Hueys fly one last time
The Colorado Army National Guard bids farewell to the UH-1 Iroquois "Huey" one last time at the High-Altitude Army Aviation Training Site in Eagle, Colo., Sept. 8, 2009. The last five Hueys at HAATS will be retired at the end of September. Two Hueys will be handed over to China Lake Naval Center in Nevada, and the other three will be sent to the White Sands Missile Range in New Mexico.

It's like a scene out of an old war flick.

Five UH-1 Iroquois "Huey" helicopters fly low to the ground overhead in formation as dust swirls up and the chop of the blades resonates throughout the land. Observers shield their eyes from the whirlwind of dirt as the 40- (and counting) year-old historical choppers fly above Sept. 8.
At the end of September, the last five Hueys located at the High-Altitude Army Aviation Training Site in Eagle, Colo., will officially retire. Two will be sent to China Lake Naval Facility in Nevada and the other three will be sent to the White Sands Missile Range in New Mexico.

Hueys have been around for more than 40 years. They were the warhorse of the Vietnam era and have proven themselves to be one of the most versatile aircraft ever. What the Jeep was to American Soldiers in World War II, the Huey was to those who fought in Vietnam.

The choppers flew millions of flight hours in support of a wide variety of Army missions. They were extensively used in the war for command and control, medical evacuation, search and rescue, and transport. They were also modified for use as gunships.

Every helicopter in the Army inventory, with the exception of the AH-1 Cobra, is named after a Native American people, place or tribe. The UH-1 was named after the Iroquois Nation.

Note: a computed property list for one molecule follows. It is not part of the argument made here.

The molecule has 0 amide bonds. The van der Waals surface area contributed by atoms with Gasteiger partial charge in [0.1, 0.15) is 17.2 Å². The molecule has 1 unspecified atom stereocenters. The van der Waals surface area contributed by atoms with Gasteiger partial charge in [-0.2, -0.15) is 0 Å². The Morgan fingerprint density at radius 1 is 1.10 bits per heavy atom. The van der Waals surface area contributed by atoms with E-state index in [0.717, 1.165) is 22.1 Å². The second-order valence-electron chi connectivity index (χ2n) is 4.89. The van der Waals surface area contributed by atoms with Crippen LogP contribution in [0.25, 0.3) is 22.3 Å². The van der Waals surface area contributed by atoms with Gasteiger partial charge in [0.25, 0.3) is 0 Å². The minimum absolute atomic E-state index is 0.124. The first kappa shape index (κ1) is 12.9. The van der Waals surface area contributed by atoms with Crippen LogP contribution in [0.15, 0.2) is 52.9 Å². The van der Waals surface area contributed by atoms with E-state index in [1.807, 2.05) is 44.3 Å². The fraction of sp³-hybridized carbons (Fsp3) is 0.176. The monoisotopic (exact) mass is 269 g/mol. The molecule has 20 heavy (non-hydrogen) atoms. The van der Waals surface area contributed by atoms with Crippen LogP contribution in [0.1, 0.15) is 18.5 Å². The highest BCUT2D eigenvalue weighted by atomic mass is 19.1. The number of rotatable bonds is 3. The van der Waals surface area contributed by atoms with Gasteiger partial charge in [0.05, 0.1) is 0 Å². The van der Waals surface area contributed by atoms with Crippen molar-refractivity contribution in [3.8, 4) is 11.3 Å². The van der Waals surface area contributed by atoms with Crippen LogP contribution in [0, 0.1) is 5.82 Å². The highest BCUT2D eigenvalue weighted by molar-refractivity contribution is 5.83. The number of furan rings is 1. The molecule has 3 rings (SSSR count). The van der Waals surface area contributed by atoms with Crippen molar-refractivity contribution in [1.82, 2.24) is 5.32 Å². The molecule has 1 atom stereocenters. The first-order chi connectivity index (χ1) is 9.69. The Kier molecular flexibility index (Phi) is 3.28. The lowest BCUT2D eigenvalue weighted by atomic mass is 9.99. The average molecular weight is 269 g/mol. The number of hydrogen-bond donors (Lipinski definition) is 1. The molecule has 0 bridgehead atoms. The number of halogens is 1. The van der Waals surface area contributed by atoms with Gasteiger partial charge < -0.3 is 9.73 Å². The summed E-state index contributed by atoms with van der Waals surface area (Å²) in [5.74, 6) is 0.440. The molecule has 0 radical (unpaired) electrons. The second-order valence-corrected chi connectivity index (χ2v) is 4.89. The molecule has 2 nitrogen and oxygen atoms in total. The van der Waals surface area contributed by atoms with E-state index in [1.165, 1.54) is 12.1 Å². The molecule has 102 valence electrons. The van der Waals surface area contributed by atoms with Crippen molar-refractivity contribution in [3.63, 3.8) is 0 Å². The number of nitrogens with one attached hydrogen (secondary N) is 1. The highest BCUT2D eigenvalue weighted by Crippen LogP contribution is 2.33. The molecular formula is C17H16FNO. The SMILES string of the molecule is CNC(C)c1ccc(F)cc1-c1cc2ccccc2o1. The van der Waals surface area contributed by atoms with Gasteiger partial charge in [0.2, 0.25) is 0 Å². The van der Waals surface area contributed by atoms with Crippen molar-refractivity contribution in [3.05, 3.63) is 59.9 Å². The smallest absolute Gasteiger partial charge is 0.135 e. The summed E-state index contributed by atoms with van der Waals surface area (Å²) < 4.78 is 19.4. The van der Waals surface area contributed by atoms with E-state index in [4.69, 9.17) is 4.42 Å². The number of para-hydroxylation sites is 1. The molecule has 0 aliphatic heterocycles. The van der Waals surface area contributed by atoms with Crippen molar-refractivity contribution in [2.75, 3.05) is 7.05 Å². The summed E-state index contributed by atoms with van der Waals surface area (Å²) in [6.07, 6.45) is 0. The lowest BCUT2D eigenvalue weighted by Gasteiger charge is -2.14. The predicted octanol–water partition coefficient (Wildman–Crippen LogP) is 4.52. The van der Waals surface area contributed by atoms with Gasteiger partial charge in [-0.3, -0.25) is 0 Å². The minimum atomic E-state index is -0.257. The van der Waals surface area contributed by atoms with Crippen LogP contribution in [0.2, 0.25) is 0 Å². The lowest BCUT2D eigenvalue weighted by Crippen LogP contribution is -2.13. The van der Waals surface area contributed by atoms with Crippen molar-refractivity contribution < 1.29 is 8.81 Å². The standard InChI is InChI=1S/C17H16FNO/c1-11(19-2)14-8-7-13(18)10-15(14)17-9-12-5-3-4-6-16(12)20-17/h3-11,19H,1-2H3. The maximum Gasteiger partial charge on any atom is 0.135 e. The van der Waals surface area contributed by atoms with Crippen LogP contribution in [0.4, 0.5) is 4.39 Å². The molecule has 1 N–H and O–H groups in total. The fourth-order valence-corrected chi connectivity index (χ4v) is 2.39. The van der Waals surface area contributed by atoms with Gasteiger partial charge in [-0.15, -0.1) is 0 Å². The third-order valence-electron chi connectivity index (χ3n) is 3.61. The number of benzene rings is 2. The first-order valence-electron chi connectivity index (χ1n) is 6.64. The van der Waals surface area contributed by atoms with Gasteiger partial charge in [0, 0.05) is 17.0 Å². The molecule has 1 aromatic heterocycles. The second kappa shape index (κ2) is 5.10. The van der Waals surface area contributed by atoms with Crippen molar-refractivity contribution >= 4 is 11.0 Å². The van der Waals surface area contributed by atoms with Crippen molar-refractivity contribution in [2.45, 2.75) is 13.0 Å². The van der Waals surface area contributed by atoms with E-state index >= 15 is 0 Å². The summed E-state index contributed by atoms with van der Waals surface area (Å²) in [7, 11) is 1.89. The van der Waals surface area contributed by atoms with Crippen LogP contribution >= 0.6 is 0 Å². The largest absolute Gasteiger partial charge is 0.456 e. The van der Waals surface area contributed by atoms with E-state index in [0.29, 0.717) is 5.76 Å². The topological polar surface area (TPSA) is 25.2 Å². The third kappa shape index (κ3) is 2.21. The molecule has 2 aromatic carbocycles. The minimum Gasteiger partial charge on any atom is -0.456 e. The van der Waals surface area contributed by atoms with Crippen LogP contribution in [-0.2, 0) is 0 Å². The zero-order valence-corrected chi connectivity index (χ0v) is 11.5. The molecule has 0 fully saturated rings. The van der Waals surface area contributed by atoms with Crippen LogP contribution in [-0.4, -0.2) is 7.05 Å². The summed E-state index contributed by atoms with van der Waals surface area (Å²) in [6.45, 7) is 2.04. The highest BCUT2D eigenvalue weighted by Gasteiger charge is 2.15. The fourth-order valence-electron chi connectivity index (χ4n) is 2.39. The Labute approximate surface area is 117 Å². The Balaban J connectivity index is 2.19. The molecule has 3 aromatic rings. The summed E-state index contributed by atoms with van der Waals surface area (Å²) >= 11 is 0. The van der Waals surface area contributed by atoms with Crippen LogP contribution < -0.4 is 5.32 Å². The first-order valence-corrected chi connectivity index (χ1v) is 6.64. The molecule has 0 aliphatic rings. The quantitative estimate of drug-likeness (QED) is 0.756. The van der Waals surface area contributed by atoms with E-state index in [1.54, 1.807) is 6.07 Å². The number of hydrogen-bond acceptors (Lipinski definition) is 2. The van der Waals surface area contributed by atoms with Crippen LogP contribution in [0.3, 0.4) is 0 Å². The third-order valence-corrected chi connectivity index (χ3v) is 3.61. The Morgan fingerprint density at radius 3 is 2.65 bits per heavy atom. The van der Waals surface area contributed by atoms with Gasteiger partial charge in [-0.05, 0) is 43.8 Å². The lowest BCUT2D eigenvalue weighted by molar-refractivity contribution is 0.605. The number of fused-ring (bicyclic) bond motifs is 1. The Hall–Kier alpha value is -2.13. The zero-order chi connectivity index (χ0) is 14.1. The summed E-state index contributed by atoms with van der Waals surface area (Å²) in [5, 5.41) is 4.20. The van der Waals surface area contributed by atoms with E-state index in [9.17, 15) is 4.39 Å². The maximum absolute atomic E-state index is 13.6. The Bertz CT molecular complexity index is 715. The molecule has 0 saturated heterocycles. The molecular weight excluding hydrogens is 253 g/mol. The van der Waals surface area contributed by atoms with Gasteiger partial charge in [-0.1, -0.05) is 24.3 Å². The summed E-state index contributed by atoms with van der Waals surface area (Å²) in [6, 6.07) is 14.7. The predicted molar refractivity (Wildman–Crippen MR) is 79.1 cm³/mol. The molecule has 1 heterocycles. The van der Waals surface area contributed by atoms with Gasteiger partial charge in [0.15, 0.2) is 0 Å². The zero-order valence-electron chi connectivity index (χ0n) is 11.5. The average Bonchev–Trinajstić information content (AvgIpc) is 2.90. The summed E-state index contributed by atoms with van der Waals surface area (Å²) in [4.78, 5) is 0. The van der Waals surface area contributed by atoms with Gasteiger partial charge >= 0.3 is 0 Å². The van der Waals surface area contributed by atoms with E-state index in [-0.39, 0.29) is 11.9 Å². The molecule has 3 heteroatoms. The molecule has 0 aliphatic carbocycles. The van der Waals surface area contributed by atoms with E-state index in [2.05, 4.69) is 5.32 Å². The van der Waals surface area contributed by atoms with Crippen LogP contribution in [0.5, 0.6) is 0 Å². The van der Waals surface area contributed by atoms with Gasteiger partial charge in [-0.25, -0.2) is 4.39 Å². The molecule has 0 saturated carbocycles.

"The nose art on the front of the aircraft (on three of the five being retired) is the symbol of the Iroquois and the five tribes of the Iroquois nation. It is the oldest living democracy known to mankind, formed back in about 1,000 A.D., and the modern tribes as we know them today are comprised of the Mohawk, Oneida, Onondaga, Cayuga and Seneca nations," said Army Col. Joel Best, director of aviation and safety for the Colorado Army National Guard.

"The UH-1 Iroquois is a very special aircraft. It is the most recognized helicopter in the world. The aircraft itself has been responsible for the primary flight training for most American aviators," said Best. "It was the principle work horse of Vietnam. I think a lot of people came to know the UH-1 and its capabilities. This aircraft was used to move troops in and out of battle and move them out of harm's way. It earned such a reputation as a rugged and dependable aircraft, which is symbolic of the Native American people, so we honor it."

A few Vietnam veterans came out to say goodbye to the old warbird. While some expressed deep sadness, others that knew it was the choppers' time to go.

"We have a couple of Vietnam veterans that flew this aircraft in combat and a couple of veterans that got out of this aircraft on the battlefields in Vietnam that are riding along with us, so it's going to be a pretty special day and we're not going to be in a big hurry to turn them in," said Best. "We are going to take our time and savor the last two days of flying these aircraft to their final destination."

Robby Robinson, a Vietnam veteran who flew in Hueys during the war, went to HAATS to fly one last mission. Robinson will retire as the deputy director of the Department of Military and Veterans Affairs in September.

"I'm a vintage guy on the way out," said Robinson. "When I came in the Army it was all about Hueys. When I went to Vietnam both times it was all about the Hueys. Anything good that ever happened to you, happened because of a Huey."

"Your food came in by Huey. When somebody was hurt, they got medevaced by Huey. When you're going to the rear, you did that by Huey. If you were doing a combat assault, that was in a Huey. ... When you get in these old Huey's and get up in the air, the doors would always be open and there were no seats. You would just pile on the floor and get a few minutes of nice cool breeze and all the sweat would dry off," said Robinson.

Robinson spent more than 600 hours in Hueys during his career. He said the Huey is a legacy of an aircraft and was the hero of Vietnam. When they go, he goes.

Page last updated Mon September 21st, 2009 at 13:24